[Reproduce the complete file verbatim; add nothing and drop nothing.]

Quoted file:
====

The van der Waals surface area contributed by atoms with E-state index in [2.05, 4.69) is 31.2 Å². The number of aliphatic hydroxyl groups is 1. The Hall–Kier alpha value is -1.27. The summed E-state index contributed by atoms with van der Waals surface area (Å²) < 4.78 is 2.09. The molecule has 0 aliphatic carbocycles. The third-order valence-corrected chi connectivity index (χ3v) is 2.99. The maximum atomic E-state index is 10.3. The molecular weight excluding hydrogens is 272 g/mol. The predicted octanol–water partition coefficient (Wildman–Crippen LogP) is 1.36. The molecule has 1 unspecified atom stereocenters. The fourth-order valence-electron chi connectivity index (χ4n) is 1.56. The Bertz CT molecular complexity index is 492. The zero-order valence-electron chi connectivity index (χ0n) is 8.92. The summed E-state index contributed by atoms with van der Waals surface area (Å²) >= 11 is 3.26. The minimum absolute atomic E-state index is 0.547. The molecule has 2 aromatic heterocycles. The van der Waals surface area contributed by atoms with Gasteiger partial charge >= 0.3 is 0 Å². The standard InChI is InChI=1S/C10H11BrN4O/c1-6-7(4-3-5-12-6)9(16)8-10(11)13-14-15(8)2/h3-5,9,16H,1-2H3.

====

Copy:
The van der Waals surface area contributed by atoms with E-state index in [2.05, 4.69) is 31.2 Å². The number of aliphatic hydroxyl groups is 1. The Hall–Kier alpha value is -1.27. The summed E-state index contributed by atoms with van der Waals surface area (Å²) < 4.78 is 2.09. The molecule has 0 aliphatic carbocycles. The third-order valence-corrected chi connectivity index (χ3v) is 2.99. The maximum atomic E-state index is 10.3. The molecular weight excluding hydrogens is 272 g/mol. The predicted octanol–water partition coefficient (Wildman–Crippen LogP) is 1.36. The molecule has 1 unspecified atom stereocenters. The fourth-order valence-electron chi connectivity index (χ4n) is 1.56. The Bertz CT molecular complexity index is 492. The zero-order valence-electron chi connectivity index (χ0n) is 8.92. The summed E-state index contributed by atoms with van der Waals surface area (Å²) >= 11 is 3.26. The minimum absolute atomic E-state index is 0.547. The molecule has 2 aromatic heterocycles. The van der Waals surface area contributed by atoms with Gasteiger partial charge >= 0.3 is 0 Å². The standard InChI is InChI=1S/C10H11BrN4O/c1-6-7(4-3-5-12-6)9(16)8-10(11)13-14-15(8)2/h3-5,9,16H,1-2H3.